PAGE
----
Since I frequently run in Quiet Waters, I know the paths really well, but I was also afraid of tripping and falling if I ran too fast. (I fell and scraped myself up good on one of my 20-mile training runs for Boston, and I was definitely not running a 7:xx pace then!) That fear probably kept me from going balls to the wall right out of the gate, which was good.

I was actually leading the race for the first half mile or so, then the mids passed me and I was never able to catch up to them. But I did keep them in my line of sight for the entire race! I wish I could have outkicked them in the end, but sprinting is definitely my weakness as a runner. Afterwards, I congratulated them and the guy said he was looking over his shoulder the entire time to see how close I was! As the third overall winner, I took home a bunch of swag from The Greene Turtle, including a gift card, pint glass and two T-shirts (both of them are sadly way too big for me).

Getting better at running 5Ks is one of my running goals for this summer. I think with proper 5K-specific training, I can more consistently go sub-22– I know I have it in me, it’s just a matter of sucking it up and being more comfortable with being uncomfortable for 3.1 miles. So now I am on the hunt for a training plan geared to helping more experienced runners improve in the 5K. I’ve actually never followed a training plan for anything but a marathon, so I have some research to do. Any recommendations? Hit me up in the comments!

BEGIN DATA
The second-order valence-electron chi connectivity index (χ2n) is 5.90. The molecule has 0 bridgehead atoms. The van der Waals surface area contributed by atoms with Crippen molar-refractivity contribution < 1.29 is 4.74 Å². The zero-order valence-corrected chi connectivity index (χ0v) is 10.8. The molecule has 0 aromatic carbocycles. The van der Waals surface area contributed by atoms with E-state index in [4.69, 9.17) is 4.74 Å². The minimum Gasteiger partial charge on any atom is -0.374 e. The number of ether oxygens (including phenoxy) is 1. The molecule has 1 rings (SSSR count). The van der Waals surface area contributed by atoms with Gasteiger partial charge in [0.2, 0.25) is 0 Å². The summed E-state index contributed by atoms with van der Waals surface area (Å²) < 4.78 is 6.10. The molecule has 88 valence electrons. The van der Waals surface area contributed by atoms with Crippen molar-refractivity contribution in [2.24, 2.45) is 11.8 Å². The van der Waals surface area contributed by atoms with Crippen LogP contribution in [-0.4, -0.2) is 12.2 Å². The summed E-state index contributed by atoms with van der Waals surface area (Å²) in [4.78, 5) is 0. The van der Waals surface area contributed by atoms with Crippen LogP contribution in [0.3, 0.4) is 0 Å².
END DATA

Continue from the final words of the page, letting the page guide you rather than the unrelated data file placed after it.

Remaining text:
Right now I have three 5Ks on my calendar for this summer:

June 1: The Herald Harbor 5K. I ran this last year and it was hot as hell, and the course was short (again, about 2.8 miles.) I was the first female and sixth overall finisher.

July 6: Red White and Blue Mountain 5K with Staci in the Poconos. This run is at a winery– what’s not to love about that?

July 21: Ellicott City 5K/10K with Rip It Events. I ran the 10K last year and finished as third overall female, but my God, this race is hard. I decided to stick with the 5K this year and see what I could do with it. As a Rip It Events ambassador, I am running this race for free and have a 15 percent off code to share if you are interested in running, too– message me for details!